Should All Art Students Learn How to Write?November 28, 2018

Should all art student learn how to write? University students must keep in mind that this question isn't a rephrasing of a million-dollar question on the study of arts.

The wide gap between students from working-class background and their affluent coursemates is as old as Father Time. Technology hardly changes the status quo, yet not a few members of the academia would notice that the study of traditional techniques is getting lost in this age of social media and reality TV. In other words, YouTube wouldn't be (and never be) a good substitute. It's the opposite case with writing, but it's seldom, if not rare, than the chances of an online writer becoming a Banjo Paterson. The aim of studying literature is to familiarise with the various genres and the works of different authors, a good start on finding your own literary muse. There's a huge difference, though.

It may take a year or two before you become a good essay writer, but it doesn't mean that your first novel would be a critical success and a bestseller at the same time. The constant exercise on literary criticism might be a springboard on a career in journalism, but good writing demands vulnerability on your part. There's no guarantee that the readers would end up on your side, but it wouldn't be art otherwise. To make a long story short, all students must learn to write. It's a must for professionals particularly new graduates. Authorship is on a higher place, if not an elusive spot that may take a lifetime. It's not different from those who yearn to excel in painting (or drawing for that matter). Let's take a step closer (to that matter).

The coursework can take you to a certain point. (And that is assuming that you're serious about your studies.) Formal education has its upside, which is not different from an art student looking closely at the works of Rembrandt or Rubens. The similarity ends there, as frequent visits to the museums doesn't ensure success. On the other hand, heavy reading can give a B.A. student (or a literature major) a few ideas to start on. This might lead to a writing style that is quite different from the rest. It may be too much for teenage students, most of whom are often not perceptive of their surrounding. No one is forcing them to embrace the uncertainty that differentiates the arts from accounting (or engineering for that matter).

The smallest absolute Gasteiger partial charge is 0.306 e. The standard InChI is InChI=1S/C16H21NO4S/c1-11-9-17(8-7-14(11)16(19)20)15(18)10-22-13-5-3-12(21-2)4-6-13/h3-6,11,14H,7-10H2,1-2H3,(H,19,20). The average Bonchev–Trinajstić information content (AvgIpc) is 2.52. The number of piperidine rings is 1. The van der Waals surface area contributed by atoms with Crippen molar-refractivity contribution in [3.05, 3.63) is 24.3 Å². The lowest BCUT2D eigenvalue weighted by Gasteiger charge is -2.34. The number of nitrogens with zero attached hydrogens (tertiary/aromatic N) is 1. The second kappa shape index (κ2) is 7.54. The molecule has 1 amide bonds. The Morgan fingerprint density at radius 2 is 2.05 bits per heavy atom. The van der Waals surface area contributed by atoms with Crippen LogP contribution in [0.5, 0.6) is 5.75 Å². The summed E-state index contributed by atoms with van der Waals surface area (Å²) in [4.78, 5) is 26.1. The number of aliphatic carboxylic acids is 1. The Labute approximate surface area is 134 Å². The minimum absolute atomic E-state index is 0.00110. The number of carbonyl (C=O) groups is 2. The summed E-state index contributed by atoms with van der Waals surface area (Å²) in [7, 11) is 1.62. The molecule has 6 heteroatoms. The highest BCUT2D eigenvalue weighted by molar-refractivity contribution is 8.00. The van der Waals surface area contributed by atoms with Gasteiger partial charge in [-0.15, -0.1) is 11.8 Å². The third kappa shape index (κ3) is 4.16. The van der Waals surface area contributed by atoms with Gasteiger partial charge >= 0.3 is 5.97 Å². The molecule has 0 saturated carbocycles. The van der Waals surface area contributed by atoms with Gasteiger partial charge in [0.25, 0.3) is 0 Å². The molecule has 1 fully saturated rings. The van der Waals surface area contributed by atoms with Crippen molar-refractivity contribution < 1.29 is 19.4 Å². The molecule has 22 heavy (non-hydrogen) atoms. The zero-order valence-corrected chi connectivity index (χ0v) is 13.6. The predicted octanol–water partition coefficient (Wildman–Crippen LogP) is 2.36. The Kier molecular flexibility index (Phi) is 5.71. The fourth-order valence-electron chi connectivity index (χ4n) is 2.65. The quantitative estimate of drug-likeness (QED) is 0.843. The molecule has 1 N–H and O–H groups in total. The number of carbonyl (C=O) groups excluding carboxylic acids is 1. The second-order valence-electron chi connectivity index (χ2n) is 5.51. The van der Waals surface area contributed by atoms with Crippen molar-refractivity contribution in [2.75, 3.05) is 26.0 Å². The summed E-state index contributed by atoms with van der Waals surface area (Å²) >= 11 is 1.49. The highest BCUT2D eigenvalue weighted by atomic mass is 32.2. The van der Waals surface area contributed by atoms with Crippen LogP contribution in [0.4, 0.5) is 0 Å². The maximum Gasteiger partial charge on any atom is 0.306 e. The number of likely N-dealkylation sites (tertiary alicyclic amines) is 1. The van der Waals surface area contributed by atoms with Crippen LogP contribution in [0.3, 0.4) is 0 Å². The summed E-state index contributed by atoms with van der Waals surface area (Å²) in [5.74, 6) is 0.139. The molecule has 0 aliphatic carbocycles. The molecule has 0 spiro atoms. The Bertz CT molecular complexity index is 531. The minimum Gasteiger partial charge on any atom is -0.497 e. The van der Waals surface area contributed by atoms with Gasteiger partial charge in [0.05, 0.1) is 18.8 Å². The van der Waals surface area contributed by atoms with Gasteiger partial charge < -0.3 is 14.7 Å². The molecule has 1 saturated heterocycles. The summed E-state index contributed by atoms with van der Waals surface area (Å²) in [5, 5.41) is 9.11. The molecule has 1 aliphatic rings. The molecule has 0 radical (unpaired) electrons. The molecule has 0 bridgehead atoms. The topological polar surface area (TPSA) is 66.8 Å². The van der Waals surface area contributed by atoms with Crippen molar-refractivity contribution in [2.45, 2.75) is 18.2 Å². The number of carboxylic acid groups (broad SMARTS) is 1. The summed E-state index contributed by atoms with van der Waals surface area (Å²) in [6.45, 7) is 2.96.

How Can Art Students Make the Most Out of this Opportunity?

You must not hold back. Writing is not for the reserved individuals unless you’re thinking of a literary character who is struggling to get out of his (or her) shell. It could be the Outback, which stretches to the horizon. It may be a confinement to some people, though. (The sea is a sea.) There’s a limit to it, as subtlety defines good writing. Your professors would teach you about it, but it should be up to you to think of a good one. And a unique one as well.

You should never look at the library the same way again. If your flat happens to be near the library, then you have many reasons to go there. It should teach you self discipline, which you may not be able to demonstrate in your own room. If your assigned texts have a hardbound copy (and nothing else), then it would be silly to bring it to your room. Look at the library as your second home, such that you would find your favourite spot. And you can get lost in the pages (for hours). If you learn to love reading, then writing won’t be a chore anymore. And heavy reading could yield more benefits.

You must not take granted of your new network. The university doesn’t run out of supportive figures, who would want nothing but your success in your chosen degree. There’s no reason to think of lame excuses whenever you get overwhelmed at all the reading and writing (and less time for socialising). It doesn’t mean that you would ask the basic questions, some of which doesn’t need responses. (You would know it, but you rather play along.) It also applies to those students who are serious about literature. You know what it takes (to make it), and success favours those who strive for it. You should know the rest, so there’s no need to add more.

No Such Thing as Overnight Success

Many authors would attest that age and experience have helped them become better in their craft. It’s not so different from university students who want to be consistent in their above-average performance in paper writing, but art may (or may not) complicated things. Don’t worry about other students who show concern to their well being. You might be missing the fun, but you’re aware of your priorities. And the long road to success. It’s much more in the arts, which can be compared to a demanding mistress. You’re in good hands, though.

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